Intelligence = The Ability To Exercise Self Control
When looking at the behavior of some species, scientists see a difference between those animals that respond to a particular stimulus and those that receive the same stimulus and reason that it may not be in their best interest to act. Is it possible to gauge intelligence by looking at the kinds of animals that can and cannot resist a learned response to a particular stimulus? Some argue, yes.
A study, led by researchers at Duke University, set out to compare different species based an animal’s ability to restrain itself from a choice that was immediately rewarding in exchange for a future option that was more rewarding.
The experiment, often called the Marshmallow Test, goes like this: subjects are told (or trained) that they can have a reward now, but if they wait, they can have double the reward later. The test is designed to measure if a subject is capable of foregoing immediate gratification for a superior, future gratification. Click through the various videos below to see how our various subjects performed on the test.
Humans and Dogs Face Off in the Intelligence Marshmallow Test
So What Is Intelligence?
The jury is still out. It may be that intelligence is a relative matter. For bees, intelligence may mean the ability to waggle a more effective dance for the rest of the members of the hive; for cats, the ability to select the best location to catch the mouse; for dogs, the ability to select the right toy from a pile of 1000; but to what extent is intelligence a factor of an animal’s cognitive ability and its ability to orchestrate all of its senses, skills, and strengths into one singular, desired outcome? No one is quite clear.
Some Candidates For World’s Most Intelligent
Regardless of the definition, here is a list of animals that regularly impress human observers with their reasoning and problem solving skills. It’s a credit to scientists that this list is growing. We are increasingly casting aside our anthropomorphism and starting to see the world as a web of life with all creatures having an important and intelligent role to play in our biosphere.
Like elephants and other higher organisms, chickens live in complex social settings. Chickens are able to learn and remember the individual features of up to 100 flock members! They also know which chickens are above or below them in the ‘pecking order’. Chickens have a ‘chicken’ language with certain clucks that signal danger above (like a hawk), danger below (like a snake), and food sources.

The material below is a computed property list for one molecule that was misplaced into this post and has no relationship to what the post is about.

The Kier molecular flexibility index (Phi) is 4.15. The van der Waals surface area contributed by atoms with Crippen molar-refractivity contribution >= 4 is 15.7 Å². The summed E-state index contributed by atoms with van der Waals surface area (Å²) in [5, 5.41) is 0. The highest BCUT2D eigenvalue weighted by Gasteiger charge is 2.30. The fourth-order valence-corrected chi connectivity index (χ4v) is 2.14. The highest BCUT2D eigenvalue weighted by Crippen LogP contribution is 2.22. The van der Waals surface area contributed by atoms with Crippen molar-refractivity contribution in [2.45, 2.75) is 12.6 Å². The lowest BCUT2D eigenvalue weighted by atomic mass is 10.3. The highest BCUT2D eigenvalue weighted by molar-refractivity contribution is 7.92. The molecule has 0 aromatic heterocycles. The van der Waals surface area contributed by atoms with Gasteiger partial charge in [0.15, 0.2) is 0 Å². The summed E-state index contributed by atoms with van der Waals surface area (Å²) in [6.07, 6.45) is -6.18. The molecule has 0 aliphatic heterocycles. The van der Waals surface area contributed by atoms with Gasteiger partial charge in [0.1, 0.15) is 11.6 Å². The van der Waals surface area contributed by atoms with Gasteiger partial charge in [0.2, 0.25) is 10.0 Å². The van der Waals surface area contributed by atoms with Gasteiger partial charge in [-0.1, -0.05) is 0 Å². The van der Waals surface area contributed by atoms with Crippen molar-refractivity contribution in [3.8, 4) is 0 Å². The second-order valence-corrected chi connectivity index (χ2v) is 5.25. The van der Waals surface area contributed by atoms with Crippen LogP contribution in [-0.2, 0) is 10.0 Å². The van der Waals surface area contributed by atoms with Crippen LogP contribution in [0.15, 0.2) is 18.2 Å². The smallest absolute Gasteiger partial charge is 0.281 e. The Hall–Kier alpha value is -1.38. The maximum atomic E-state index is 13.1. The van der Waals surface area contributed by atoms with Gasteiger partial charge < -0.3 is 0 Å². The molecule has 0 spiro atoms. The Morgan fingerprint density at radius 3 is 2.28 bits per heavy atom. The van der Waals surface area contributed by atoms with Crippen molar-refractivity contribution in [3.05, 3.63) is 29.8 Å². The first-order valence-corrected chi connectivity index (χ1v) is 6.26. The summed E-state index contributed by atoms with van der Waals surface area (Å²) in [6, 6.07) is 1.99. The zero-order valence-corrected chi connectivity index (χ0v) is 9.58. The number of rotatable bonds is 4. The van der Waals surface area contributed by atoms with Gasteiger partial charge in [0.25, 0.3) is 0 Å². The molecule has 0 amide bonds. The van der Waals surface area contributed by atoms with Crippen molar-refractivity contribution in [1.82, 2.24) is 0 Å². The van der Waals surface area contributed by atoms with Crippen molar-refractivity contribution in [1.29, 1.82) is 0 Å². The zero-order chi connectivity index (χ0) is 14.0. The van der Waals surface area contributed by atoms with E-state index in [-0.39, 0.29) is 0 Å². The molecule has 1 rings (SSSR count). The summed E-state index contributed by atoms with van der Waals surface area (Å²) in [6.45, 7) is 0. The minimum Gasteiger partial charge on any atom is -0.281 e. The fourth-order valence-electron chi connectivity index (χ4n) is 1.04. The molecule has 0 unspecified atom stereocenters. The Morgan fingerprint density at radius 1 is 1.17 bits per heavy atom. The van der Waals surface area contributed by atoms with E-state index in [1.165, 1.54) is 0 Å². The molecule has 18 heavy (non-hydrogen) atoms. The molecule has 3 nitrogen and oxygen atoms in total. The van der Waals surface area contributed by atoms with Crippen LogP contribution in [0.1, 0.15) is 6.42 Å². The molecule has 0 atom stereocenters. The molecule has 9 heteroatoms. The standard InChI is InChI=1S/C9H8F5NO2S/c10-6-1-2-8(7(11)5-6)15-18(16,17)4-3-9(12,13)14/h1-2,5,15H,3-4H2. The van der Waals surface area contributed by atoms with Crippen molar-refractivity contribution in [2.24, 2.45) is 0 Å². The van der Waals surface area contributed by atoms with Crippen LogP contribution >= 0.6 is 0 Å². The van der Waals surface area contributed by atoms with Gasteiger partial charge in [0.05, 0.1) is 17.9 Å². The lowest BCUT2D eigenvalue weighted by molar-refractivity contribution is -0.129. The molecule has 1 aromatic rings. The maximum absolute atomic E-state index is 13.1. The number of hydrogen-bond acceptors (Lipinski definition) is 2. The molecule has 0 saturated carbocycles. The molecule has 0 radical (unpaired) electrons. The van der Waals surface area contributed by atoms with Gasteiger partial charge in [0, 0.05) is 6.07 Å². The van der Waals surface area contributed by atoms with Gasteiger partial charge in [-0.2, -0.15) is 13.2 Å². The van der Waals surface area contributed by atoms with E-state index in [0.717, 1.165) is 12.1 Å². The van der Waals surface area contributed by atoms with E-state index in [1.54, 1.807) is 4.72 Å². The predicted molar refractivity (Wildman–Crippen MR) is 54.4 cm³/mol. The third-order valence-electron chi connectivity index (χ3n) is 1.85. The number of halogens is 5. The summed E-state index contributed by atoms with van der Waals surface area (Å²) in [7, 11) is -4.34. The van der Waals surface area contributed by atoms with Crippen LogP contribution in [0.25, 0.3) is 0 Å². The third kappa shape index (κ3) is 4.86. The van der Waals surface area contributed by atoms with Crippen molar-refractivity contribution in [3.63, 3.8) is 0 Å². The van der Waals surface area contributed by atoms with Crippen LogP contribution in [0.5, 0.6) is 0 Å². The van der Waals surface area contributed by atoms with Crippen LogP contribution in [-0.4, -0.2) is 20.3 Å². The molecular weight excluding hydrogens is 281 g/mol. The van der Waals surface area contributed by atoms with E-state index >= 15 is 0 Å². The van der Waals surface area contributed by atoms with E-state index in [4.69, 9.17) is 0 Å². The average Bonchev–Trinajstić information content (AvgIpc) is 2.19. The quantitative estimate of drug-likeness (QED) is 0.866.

Make the Most Out Of Your Pet’s Intelligence
It’s truly remarkable the things that we can teach animals like horses, cats, parrots and pigs to do. Especially impressive are the kinds of tasks our working dogs can do: dogs that do jobs like sniffing for explosives; assist the handicapped; track humans; herd animals; sniff out medical conditions like diabetes, cancer or seizures; and even go into active battle.
It may surprise you to know that the most powerful rewards that these dogs crave, in exchange for their efforts, are not food, but play, attention, praise, and love from their trainers. Taking time to teach your pet a new trick is a great way to keep your pet’s mind active, to give him the love that she desires, and to enrich both of your lives.
Need Ideas for Training? Get Started With The Canine Good Citizen’s Award
Recognizing the importance of training and well behaved dogs (behavioral issues are the number one reason why pets end up in shelters), The American Kennel Association has put together a list of commands that every dog should learn. It’s called the Canine Good Citizen’s Award. Get your dog started by clicking on the link.